(The researchers defined a purpose in life as the “tendency to find meaning from life experience, to be intentional and focused,” Boyle said. “It's an indicator of well-being, that life is good and you are contributing to your life, you're making decisions.”)
What older folks did you know who retained a sense of purpose late into life?
(S-R archive photo of Betty White, a 90-year-old actress filled with life)
I gave up worrying for Lent. No kidding. I reflected on the futile nature of worrying about things beyond my control, as most things are, and how much wasted energy I've put into worry in my 56 years.
It's been easier to give it up than I imagined, because once I begin down the worry chain, I catch myself. Today, a story reinforced the negative practice of worrying.
Turns out that anxiety (and depression) might increase a person's chance of developing Alzheimer's. According to The Fisher Center for Alzheimer's Research Foundation, scientists in the U.K. followed 70,000 men and women.
“All were free of dementia at the start of the study period, in 1994, and their average age was 55. Study participants were giving annual health questionnaires that asked about problems like anxiety, depression, poor social functioning and loss of confidence. All are general measures of psychological health, and the higher the scores, the greater the likelihood of anxiety and depression. By the end of the study period, 10 years later, more than 10,000 of the study participants had died from various causes. According to death reports, 455 had died with a diagnosis of Alzheimer's or other forms of dementia. Those men and women with the highest mental distress scores were more likely to have died from dementia than those who were psychologically healthy. The link between psychological distress and death from dementia was independent of other factors that may raise dementia risk.”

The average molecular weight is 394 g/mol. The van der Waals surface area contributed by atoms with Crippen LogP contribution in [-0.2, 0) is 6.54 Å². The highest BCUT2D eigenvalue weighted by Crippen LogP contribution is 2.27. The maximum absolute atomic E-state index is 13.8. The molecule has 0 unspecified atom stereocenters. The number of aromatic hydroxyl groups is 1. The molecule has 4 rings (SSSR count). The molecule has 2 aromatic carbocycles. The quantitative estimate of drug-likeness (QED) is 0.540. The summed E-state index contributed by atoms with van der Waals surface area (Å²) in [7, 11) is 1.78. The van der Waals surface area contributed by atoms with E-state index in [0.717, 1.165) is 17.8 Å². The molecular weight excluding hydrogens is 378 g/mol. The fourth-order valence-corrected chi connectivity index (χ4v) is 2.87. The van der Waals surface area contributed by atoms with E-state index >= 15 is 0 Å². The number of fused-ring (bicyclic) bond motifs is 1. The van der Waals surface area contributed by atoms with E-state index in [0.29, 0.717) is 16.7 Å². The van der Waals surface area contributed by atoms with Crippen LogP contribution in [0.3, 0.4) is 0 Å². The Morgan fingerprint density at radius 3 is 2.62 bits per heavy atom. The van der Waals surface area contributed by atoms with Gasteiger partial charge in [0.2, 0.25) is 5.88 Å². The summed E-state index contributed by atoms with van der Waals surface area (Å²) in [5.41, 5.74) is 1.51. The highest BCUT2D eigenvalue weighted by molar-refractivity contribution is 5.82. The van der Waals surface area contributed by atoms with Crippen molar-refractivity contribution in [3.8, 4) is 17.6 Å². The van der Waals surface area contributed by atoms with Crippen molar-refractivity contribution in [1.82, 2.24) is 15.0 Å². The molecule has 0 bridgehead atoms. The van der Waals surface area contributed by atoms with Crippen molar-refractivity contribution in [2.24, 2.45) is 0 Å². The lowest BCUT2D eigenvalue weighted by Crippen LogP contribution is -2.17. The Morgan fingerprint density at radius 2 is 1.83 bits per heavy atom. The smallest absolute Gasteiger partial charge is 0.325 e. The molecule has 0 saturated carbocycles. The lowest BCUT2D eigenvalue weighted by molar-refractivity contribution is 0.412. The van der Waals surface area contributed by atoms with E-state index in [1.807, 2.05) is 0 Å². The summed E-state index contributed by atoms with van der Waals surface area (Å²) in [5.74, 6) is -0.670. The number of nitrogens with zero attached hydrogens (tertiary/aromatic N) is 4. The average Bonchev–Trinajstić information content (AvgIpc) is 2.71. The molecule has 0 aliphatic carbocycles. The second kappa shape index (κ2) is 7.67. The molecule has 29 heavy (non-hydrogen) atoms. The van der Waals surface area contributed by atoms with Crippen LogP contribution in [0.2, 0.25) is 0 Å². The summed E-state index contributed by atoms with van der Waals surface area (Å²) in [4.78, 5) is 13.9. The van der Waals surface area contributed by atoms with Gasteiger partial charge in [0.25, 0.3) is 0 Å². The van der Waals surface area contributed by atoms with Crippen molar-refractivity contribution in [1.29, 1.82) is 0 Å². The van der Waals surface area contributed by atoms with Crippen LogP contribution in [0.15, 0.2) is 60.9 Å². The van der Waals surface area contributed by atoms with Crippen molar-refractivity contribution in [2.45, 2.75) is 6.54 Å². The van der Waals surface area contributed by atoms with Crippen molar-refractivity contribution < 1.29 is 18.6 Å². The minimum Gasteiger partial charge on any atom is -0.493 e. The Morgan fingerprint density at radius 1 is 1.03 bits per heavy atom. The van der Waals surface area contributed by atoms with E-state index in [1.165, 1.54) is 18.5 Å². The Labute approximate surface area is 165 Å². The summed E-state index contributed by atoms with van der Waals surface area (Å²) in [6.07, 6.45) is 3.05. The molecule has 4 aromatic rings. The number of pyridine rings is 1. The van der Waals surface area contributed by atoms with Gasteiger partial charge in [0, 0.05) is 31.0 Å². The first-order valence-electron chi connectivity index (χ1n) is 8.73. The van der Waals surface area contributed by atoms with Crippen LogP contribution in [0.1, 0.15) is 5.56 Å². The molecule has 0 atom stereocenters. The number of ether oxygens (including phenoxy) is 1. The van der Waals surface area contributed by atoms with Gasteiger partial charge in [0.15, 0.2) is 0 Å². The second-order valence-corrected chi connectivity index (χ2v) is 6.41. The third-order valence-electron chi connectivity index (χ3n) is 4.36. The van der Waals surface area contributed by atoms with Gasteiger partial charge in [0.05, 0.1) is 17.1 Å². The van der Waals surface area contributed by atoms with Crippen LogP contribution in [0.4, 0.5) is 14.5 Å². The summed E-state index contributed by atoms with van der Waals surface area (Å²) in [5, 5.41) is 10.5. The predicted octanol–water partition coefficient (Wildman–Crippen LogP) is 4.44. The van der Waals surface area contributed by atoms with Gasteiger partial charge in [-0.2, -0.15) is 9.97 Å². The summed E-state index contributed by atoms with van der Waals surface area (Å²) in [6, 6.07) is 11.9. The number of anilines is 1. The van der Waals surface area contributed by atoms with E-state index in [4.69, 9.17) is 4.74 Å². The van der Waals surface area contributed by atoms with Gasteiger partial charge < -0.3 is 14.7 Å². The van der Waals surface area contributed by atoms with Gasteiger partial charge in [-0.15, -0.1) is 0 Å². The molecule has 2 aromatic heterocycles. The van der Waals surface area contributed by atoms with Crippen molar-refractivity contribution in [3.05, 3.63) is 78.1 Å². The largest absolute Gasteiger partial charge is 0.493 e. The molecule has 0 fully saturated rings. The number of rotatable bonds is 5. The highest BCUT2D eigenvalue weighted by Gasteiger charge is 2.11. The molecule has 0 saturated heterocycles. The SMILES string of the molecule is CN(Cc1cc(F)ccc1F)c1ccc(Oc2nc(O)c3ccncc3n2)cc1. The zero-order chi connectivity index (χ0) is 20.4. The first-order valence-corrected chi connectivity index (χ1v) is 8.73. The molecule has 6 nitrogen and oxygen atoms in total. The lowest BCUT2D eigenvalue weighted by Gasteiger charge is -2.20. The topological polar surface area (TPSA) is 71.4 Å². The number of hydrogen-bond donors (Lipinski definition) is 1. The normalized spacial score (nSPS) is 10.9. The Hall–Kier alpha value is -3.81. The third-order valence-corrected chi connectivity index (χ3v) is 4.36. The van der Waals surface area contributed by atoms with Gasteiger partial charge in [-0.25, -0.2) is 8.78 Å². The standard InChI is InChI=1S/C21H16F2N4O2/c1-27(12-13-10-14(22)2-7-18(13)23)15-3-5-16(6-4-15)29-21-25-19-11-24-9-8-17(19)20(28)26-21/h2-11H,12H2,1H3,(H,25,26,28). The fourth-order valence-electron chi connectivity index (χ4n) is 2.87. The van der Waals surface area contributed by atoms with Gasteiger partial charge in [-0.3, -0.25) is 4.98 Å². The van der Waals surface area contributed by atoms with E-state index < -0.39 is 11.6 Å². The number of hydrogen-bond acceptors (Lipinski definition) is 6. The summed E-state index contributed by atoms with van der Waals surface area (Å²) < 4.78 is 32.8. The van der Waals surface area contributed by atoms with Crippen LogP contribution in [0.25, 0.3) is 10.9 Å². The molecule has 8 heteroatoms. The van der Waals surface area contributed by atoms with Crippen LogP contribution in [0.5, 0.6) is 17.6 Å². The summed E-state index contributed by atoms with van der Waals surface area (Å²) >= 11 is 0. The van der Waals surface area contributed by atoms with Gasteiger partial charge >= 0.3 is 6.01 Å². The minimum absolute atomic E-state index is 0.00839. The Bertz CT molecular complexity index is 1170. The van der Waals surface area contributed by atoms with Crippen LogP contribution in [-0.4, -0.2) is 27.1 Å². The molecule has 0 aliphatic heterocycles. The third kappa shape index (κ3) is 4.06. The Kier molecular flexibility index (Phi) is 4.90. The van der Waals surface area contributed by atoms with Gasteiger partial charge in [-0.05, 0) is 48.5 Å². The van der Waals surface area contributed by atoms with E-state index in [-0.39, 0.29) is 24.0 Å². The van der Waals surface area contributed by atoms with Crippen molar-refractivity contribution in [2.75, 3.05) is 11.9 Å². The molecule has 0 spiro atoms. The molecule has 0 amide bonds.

Mice give people the creeps if they creep into your home, but lab mice might be the new best friends of older folks worried about Alzheimer's disease. In a promising study with mice, those given a decades-old cancer drug — bexarotene — saw fewer deposits of the toxins that build up in Alzheimer's brains. Read here.
And in unrelated news, sleep problems in mid-life might be linked to Alzheimer's later on. Read here.
(S-R archives photo)
Ran into Carol Speltz today at the Veterans Day benefit her husband Karl organizes every year at Jack and Dan's.
Carol, who is in her early 70s, was diagnosed with Alzheimer's disease two years ago. The longtime educator and Christmas Bureau volunteer has been open about her diagnosis from the beginning. See story.
I haven't seen her for several months but saw her today and Carol seems to be still tracking well. And she looked great. She has given talks to seniors groups on what it's like to live with early Alzheimer's, and she asked me to spread the word that she is willing to give more of those talks. Carol is still amazing eloquent, especially about what it's like to know you are losing your memories.
If you are interested in contacting Carol let me know at firstname.lastname@example.org
(S-R archives photo)